• Actually, I think Ms O’Connor has a valid point there regarding driving.

        However the fact that an article has been published in a local paper does not necessarily mean that its content is important. In this case , the content is important. But that does not mean that no criticism is allowed.Ad hominem attacks are common on the facebook groups I read (i.e. open ones) and are sometimes justifiable.

  5. Members of Thanet Trees could do their bit for the environment by digging up their concreted over front gardens and patios and planting meadow flowers and grasses where cars once had stood.

    • Don’t just pick on people doing good work in Thanet Trees, but everyone should dig up their concrete drives, it would help cut flooding also!

    • I really resent that remark not only because it is inane. I am a member of the FB group Thanet Trees and don’t have a front garden. Generalisations rarely work.

      • If you’ve not got a front garden, then you can neither concrete it over, nor dig it up again.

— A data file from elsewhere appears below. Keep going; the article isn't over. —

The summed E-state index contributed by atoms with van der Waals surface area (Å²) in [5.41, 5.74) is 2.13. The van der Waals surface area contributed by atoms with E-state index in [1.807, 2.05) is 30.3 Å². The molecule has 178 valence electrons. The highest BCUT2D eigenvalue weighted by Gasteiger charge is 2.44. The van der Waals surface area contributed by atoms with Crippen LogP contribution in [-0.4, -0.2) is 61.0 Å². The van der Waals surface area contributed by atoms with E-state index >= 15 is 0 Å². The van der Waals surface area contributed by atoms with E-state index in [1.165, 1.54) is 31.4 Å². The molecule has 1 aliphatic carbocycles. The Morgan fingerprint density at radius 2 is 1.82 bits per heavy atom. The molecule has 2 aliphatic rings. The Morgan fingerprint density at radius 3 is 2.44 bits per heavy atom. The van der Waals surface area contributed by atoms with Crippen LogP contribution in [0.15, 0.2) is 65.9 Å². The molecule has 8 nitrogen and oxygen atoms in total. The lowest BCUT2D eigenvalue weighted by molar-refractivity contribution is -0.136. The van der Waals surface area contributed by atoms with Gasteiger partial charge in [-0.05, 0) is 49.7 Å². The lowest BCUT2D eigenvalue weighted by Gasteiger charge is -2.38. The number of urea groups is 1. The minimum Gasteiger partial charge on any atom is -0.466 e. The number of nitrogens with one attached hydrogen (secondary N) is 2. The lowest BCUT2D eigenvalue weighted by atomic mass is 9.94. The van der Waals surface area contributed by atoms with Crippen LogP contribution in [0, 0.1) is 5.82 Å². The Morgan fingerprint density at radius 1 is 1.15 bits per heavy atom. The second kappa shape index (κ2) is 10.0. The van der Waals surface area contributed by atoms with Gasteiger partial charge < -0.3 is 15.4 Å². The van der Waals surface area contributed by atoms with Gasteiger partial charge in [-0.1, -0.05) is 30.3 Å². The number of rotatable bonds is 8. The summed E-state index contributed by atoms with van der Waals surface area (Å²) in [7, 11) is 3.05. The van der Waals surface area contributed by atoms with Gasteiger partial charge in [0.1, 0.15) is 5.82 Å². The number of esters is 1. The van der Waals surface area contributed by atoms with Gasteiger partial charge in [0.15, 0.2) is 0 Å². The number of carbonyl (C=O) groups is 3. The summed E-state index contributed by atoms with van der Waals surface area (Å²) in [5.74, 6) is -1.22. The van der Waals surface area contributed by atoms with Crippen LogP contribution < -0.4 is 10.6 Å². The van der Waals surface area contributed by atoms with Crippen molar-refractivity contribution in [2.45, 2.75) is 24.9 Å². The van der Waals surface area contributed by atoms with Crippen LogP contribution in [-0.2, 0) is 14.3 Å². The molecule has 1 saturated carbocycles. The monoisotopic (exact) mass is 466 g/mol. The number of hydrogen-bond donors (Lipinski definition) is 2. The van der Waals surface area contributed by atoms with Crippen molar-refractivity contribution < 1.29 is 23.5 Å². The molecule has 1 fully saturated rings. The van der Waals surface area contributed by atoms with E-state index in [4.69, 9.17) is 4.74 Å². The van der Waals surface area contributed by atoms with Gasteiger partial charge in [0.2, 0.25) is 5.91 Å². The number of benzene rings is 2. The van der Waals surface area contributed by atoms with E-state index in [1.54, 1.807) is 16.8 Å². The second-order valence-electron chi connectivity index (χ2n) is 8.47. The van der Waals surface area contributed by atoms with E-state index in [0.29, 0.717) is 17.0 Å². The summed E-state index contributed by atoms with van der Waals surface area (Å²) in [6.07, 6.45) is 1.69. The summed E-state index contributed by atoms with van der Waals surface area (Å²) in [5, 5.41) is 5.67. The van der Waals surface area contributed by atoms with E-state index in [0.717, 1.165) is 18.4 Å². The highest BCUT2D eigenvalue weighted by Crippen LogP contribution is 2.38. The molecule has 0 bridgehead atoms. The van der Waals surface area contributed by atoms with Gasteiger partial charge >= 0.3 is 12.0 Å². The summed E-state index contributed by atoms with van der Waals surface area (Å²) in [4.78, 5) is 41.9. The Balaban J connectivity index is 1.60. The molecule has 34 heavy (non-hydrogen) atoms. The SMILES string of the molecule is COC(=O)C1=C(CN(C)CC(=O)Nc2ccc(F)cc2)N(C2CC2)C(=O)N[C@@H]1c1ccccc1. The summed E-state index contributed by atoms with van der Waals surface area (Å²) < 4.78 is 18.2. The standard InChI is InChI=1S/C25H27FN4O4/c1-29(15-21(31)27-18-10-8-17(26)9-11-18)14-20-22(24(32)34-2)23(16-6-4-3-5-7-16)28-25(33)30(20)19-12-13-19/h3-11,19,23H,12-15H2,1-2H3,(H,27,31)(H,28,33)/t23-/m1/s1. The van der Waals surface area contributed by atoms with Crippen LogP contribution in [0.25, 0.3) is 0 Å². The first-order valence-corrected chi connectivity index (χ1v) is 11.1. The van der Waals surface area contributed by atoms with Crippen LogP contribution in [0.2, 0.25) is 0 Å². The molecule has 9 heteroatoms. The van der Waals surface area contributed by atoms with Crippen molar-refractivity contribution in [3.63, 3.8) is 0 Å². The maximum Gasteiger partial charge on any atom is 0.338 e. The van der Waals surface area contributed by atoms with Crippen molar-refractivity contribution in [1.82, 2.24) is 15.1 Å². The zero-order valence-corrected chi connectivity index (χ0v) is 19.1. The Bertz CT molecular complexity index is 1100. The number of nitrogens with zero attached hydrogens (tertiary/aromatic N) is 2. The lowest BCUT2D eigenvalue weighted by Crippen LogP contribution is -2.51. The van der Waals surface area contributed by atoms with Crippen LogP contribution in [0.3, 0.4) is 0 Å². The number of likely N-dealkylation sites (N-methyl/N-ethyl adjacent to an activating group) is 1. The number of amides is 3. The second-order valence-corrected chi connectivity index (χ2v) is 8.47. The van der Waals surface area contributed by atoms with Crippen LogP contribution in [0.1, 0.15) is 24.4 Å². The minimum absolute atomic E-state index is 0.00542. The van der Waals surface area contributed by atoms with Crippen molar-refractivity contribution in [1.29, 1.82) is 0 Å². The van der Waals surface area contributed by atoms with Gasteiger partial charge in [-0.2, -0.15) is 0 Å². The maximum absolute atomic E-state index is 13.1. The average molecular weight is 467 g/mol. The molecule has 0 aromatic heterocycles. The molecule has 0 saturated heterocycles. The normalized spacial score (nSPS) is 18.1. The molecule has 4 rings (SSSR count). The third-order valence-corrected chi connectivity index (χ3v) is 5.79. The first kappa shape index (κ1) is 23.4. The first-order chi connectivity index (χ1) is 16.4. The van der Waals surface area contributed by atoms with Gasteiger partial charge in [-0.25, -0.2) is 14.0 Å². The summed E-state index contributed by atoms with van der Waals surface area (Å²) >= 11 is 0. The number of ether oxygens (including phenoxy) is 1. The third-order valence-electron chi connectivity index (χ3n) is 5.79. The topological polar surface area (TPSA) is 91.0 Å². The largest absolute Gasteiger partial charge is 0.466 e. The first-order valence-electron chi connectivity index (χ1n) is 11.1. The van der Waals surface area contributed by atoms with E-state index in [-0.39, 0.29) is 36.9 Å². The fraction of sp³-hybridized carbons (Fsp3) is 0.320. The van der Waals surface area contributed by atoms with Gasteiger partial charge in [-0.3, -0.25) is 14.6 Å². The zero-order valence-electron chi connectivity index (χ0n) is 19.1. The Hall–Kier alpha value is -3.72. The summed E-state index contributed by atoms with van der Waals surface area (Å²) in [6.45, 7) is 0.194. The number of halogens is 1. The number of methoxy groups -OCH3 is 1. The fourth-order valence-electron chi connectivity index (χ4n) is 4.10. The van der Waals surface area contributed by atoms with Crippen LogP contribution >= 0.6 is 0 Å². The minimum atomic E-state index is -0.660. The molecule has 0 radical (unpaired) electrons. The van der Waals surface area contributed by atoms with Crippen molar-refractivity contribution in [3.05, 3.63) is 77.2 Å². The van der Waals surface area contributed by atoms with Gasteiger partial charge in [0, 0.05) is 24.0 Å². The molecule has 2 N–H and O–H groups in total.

Converting over of gardens is a very serious issue. Concrete does not support the plants on which insects depend. Concrete absorbs heat, and contributes the the “heat island” effect plaguing our towns and cities in the summer. Rain (and we’re having increasingly severe instances of very heavy rain) flashes straight off hard standing and contributes towards flooding.
        I would have thought that anyone who had a shred of concern for the environment would have understood the importance of not converting over the landscape.

  6. Funny isnt it when I was growing up parks were well looked after with hardly any uncut areas and wild life was fine. We all had grass gardens front and rear.

    Now people have paved front front gardens for all they 4×4’s and decking in the back. But to combat this some people want over local parks looking and overgrown mess. Northdown park was looking an embarrassment over grown uncared for, what must visitors think ?

    A park should be well kept it isnt a natural reserve. If the tree huggers have a problem start with all the people that cover their gardens in concrete and wood !